In Spain, elections are not just pledges and rallies. On 11 March 2004, only 72 hours before the national elections, a new factor, Islamic terrorism, came into play with shocking force. It was of an impact hitherto unseen, despite the violence of ETA, the pro-independence terrorist group, being the major topic of political debate. Now, ahead of the elections on 9 March, security is tightening, thanks in large part to the collaboration between Spain and other European countries. France, known as the ‘sanctuary’ of ETA and their principal refugee, has played a particularly important role.
Essential support from France
Thanks to the increasing collaboration between the governments on both sides of the Pyrenees, initiated in 1984, the hits against ETA have rocketed. However, this aspect of the foreign and domestic policy of both countries is one of the most sensitive to diplomatic change or dispute.
There is no better example of this than the clash in immigration policies between Zapatero and Sarkozy after the massive immigrant regularisations carried out by Spain in 2004 and 2005. Bernadino León, secretary of state for foreign affairs, downplays this. ‘There has been no confrontation between the two countries; there are only different sensibilities and criteria. This issue has no impact on our collaboration with France on other matters,’ he says.
“‘Co-operation between France and Spain is productive and this has not changed with the arrival of Sarkozy. But this is not due so much to political decisions as the efficient exchange of information between police forces. Police cooperation is yielding more results than ever,’ judges José Rojas, Secretary General of the Spanish Socialist Workers' Party (PSOE) in Paris. ‘However, the French people have not completely accepted that ETA does not only threaten Spain, but also France, since its final objective is the unification of the Spanish and French Basque countries,’ he concludes.
According to data from Spain’s Interior Ministry, there have been seven arrests of alleged Basque terrorists on French territory in 2008 so far. The increased pressure on terrorists in France appears to be leading ETA to want to move into Portugal in search of a safer territory. In fact, according to Joan Mesquida, director general of the Spanish national police and civil guard, ‘no presence of ETA infrastructure has been detected on Portuguese territory, but the high pressure they are feeling in the south of France seems to indicate that they will certainly begin looking for other territories from which to coordinate their actions.’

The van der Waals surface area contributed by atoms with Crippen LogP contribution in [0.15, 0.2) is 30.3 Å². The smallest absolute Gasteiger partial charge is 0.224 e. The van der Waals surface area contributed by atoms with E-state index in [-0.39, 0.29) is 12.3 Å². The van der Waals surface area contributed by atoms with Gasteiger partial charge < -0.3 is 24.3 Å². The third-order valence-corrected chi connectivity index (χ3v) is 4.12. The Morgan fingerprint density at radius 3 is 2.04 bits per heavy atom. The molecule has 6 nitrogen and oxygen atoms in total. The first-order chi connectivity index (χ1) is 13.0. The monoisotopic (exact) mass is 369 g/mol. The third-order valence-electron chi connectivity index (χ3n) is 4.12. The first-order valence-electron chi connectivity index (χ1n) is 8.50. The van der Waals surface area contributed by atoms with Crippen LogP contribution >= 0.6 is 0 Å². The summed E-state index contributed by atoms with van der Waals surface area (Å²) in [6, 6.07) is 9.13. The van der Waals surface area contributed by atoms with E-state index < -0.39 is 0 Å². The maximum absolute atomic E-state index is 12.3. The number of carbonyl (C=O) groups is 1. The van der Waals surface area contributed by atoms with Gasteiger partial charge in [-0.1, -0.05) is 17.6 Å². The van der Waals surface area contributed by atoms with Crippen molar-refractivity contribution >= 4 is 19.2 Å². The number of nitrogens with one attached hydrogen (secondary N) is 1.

We were few, then Al Qaeda arrived
The true lesson, by its magnitude and unfamilar nature, came with the Jihadist attacks in Madrid on 11 March 2004. Three days before the last legislative elections, ten explosions on four trains in Madrid killed 198 people, leaving more than 1, 500 injured and affecting the election result. After the initial confusion and the ruling Conservative government’s attempts to conceal information, the Socialist party (PSOE) led by the current Spanish president, Rodríguez Zapatero, won the elections, despite indications by the polls prior to the attacks.
On 21 January last year, the civil guard detained 14 people, 12 Pakistanis and two Indians who, according to investigations, were planning to carry out terrorist acts in the Catalan capital. A large quantity of detonators and explosions were discovered in the group’s possession.
According to indications from the Spanish Interior Minister, Alfredo Pérez Rubalcaba, their intentions were to attack. Rubalcaba highlighted that the situation brought ‘a high state of alert.’ This, so close to the next elections on 9 March, brings to the fore the thought of a possible repetition of the events of 2004. The arrests relied once again on collaboration with France when Spanish authorities were tipped off about the visit to Spain of a Pakistani citizen considered important among the radical circles of his country, information that gave momentum to the entire operation.
The current level of alert in Spain is number 2 on a scale of three levels, which equates to an increased police presence at certain communication and transport points as well as in densely populated areas.
The level of alert in Spain is today second in a system of three levels. This hints at an enforced police presence in areas of communication, transport and agglomeration of people
In-text photos: state secretary for foreign affairs (cafebabel.com), ETA (luistxo/ Flickr), (gorilas/ Flickr)